Almost 130 years ago, Coca-Cola first quenched Americans’ thirst and splashed its irresistible blend of sugar and, yes, cocaine, across our taste buds and brains. “Drink Coca-Cola and enjoy it” said the company’s first ad slogan. Since then, addiction and advertising have gone hand in hand to convince us that Coke is, as a 1985 ad spun it, “America’s real choice.”
But how does anyone really “choose” Coke? While the company removed cocaine from the product more than 100 years ago, the amount of sugar remains staggering. A 20 oz. bottle—just one serving according to its Nutrition Facts label—contains 65 grams of sugar. That’s about 16 teaspoons and far exceeds what the American Heart Association, the World Health Organization, and the U.S. Dietary Guidelines Advisory Committee all recommend that people consume in an entire day. Moreover, recent brain research has shown that sugar “can not only substitute to addictive drugs, like cocaine, but can even be more rewarding and attractive.”
All that science on sugar is important because it contradicts the message the company would like us to hear—that is, that we should “choose” to drink more of their product. Coca-Cola spends hundreds of millions of dollars on annual advertising to persuade us that its choice of what we should be drinking is “our” choice. But the company’s tactics to control consumer “choice” don’t stop with catchy ad slogans. Coca-Cola, like other sugar interests, also pours money into misinformation campaigns aimed at casting doubt on the growing body of scientific evidence showing that excessive sugar consumption is harmful to our health.
When we wrote about this phenomenon in our 2014 report Added Sugar, Subtracted Science, we noted that many companies have their own research institutes and initiatives and pay scientific experts to conduct seemingly independent studies to promote their sugary products. We found that “Coca-Cola’s Beverage Institute for Health and Wellness features misleading content on its website. The site confuses the science around sugar consumption and ill-health by focusing on the role of sugar-sweetened beverages in ‘hydration’ and ‘energy balance’ while ignoring the negative impacts of sugar-sweetened beverages, including their role in obesity and metabolic diseases.”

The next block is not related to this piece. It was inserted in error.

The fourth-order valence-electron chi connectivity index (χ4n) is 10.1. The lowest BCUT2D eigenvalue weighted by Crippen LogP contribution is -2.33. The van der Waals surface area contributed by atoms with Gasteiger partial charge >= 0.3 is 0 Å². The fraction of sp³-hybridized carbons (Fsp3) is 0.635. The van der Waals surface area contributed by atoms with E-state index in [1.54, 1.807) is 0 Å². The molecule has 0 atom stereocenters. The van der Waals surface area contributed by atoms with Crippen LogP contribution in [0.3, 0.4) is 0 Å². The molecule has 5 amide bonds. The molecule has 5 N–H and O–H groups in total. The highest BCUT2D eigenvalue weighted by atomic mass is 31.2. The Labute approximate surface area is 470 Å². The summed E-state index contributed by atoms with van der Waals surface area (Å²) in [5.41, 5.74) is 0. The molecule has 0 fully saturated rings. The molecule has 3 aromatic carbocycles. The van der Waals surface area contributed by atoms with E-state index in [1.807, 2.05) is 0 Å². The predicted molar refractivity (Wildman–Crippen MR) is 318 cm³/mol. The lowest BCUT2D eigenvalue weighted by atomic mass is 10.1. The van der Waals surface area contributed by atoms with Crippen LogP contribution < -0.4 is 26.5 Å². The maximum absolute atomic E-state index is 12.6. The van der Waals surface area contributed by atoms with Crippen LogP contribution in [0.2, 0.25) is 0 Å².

Just recently, the company established a new “research” institute called the Global Energy Balance Network. Its purpose is to persuade people that they’re focusing too much on calories and portion size and not enough on exercise. The Network claims to provide “a forum for scientists around the globe to come together and generate the knowledge and evidence-based pathways needed to end obesity.” But it doesn’t take much scratching under the surface to see that the scientists contributing to this forum can hardly claim to be independent of food industry conflicts of interest. At the top of their list of scientists is James O. Hill. A quick search of the Integrity in Science database, maintained by the Center for Science in the Public Interest, shows that Dr. Hill has ties to PepsiCo, McDonald’s, and the Sugar Association. He has also previously received consulting fees from Coca-Cola and other food companies.
Sure, “You can’t beat the feeling” of a Coke, as a 1987 ad put it. Why? It’s the sugar, of course! And, given what we now know is the toxic truth, Coca-Cola and other food companies have a lot at stake in persuading us to “choose” their sugary products over the science that tells us otherwise.
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